Dichotomy of Change

by | Jun 12, 2017 | Change, Clutter, Energy | 0 comments

Everyone I know talks about wanting change. Usually we are talking about politics, neighbors, climate, friends, a spouse or even about Self.

It’s very easy to say how someone or something outside of Self needs to change. Yet, when approached with ideas of how to accomplish a personal change, none of the “solutions” may feel right, or safe, or easy.

For Example

A client complained about her inability to sleep well. She couldn’t fall asleep or stay asleep, and she didn’t feel rested after she did sleep. I suggested we start by looking at her bedroom.

I offered multiple ways she might make her bedroom more quiet and calm. She said “no”, that these changes couldn’t be done:

  • The bed could not be in a better position.
  • She needed the TV there because “…a TV belongs in the bedroom”.
  • The iPad was on the night stand in case she needed to send a message while watching TV.
  • The nine books next to the bed were needed in case there was nothing good to watch on TV.
  • And she concluded by saying, “…it has always been this way”.

She just did not want to stop multi-tasking when she got into bed.

She said, “There must be another solution.” What I heard was, “Change is OK as long as the change will be easy and I don’t have to change anything I like.”

Here’s What We Did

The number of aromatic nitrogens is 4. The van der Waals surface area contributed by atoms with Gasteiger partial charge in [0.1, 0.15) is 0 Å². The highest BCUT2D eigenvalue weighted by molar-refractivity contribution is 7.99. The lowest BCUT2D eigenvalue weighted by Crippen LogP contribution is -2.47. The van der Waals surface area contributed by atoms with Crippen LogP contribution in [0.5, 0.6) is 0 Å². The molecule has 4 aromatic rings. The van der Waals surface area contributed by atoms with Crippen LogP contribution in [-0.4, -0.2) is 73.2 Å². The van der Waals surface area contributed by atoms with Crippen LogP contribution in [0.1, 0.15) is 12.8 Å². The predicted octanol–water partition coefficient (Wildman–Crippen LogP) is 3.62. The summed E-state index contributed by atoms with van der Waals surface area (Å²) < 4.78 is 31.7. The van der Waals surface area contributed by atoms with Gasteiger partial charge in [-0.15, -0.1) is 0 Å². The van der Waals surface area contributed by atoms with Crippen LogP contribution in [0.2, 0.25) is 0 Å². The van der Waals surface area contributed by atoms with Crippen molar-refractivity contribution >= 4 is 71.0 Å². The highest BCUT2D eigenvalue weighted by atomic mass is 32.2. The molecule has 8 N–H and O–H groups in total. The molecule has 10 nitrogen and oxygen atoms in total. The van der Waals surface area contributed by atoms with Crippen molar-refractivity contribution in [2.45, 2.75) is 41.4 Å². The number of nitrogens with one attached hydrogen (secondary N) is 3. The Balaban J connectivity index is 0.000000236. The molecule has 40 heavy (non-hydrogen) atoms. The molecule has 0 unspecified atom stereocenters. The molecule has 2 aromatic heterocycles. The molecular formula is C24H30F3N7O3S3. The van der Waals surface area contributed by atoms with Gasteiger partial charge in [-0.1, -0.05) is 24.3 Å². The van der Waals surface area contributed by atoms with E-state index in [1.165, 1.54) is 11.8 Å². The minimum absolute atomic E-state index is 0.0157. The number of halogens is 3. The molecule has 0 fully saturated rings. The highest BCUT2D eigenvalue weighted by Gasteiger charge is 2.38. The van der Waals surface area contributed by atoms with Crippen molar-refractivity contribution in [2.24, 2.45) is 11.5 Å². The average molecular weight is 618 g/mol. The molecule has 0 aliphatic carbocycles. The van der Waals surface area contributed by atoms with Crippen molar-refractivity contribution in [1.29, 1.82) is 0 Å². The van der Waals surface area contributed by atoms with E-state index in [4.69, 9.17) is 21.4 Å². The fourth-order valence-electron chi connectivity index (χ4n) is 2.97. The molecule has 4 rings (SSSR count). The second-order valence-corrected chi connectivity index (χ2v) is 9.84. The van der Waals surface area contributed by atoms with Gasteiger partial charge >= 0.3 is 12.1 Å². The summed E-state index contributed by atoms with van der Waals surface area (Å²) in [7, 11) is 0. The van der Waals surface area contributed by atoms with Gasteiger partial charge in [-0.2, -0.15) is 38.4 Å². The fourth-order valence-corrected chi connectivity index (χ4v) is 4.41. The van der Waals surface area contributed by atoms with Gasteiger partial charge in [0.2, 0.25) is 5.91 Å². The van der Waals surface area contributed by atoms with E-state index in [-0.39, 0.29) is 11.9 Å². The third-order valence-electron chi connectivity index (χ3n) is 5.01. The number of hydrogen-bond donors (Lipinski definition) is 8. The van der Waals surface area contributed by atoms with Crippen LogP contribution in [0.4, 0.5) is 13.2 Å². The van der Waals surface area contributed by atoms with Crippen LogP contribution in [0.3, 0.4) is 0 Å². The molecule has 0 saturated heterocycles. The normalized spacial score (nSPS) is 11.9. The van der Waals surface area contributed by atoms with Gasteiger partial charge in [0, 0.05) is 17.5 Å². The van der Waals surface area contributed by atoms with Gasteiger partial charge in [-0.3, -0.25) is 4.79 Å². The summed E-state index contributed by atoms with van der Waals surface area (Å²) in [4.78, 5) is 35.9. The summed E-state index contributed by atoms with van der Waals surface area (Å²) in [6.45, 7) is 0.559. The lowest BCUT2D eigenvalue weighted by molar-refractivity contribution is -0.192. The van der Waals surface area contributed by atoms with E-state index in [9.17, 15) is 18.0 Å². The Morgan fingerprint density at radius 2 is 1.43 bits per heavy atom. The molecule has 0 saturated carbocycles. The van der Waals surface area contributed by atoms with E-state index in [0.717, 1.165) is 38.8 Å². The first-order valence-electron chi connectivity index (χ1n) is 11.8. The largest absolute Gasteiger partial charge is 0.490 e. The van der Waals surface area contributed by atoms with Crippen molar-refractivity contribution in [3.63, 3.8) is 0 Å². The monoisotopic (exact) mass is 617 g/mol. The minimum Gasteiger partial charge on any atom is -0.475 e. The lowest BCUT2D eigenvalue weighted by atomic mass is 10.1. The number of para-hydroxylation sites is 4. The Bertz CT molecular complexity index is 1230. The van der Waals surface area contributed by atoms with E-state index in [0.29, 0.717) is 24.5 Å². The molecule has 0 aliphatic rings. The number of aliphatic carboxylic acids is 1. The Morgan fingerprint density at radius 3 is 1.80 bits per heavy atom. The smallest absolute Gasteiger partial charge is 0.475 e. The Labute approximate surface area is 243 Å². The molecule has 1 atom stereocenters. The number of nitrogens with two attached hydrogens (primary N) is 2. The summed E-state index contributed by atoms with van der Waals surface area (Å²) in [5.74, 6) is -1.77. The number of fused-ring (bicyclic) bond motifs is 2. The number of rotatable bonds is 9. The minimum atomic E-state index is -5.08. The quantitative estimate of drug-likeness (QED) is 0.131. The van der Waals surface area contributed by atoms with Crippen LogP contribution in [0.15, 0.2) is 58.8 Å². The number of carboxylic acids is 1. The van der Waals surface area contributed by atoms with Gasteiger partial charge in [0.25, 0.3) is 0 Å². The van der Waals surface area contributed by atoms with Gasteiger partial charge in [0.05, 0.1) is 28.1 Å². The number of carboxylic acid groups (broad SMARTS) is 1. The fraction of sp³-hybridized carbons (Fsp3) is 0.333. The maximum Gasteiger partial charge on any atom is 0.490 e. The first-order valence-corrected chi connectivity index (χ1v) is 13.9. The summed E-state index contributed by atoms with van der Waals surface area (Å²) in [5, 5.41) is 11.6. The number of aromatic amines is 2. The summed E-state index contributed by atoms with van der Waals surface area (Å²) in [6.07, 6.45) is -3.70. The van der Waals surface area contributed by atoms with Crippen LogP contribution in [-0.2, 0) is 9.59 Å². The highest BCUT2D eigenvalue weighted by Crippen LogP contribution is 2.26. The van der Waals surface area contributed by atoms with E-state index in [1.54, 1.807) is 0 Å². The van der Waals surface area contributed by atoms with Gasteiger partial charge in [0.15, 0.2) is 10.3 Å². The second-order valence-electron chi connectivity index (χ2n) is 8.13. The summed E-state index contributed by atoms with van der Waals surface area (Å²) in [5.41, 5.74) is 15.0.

After discussing several options we did make changes . First we moved her bed to a better position, farther from the door, into the “Command Position” which reduces anxieties and restless sleep.

Then we moved the iPad into another room. She pared her books down to 3 choices.

The TV remained. She kept the TV for her husband who loved it and had no sleep problems.

Change Can Be Gradual

Feng Shui recognizes change is a normal part of life and hence provides the means for us to have a smooth transition during our changing times.

Change can include altering aspects of our home or work environment, and internal aspects – our thoughts and behavior.

Convincing my client that the items in her bedroom were keeping her awake took a while. She had some “Yes, But…” Chi: “Yes, I want to sleep better, BUT, I don’t want to change what I am doing.” (More on types of Chi in a future blog.)

Changing her surroundings helped her inner Chi shift and ease her into new thinking and a better night’s sleep.

We all struggle at times to make changes. Gradual change is change. It’s good!



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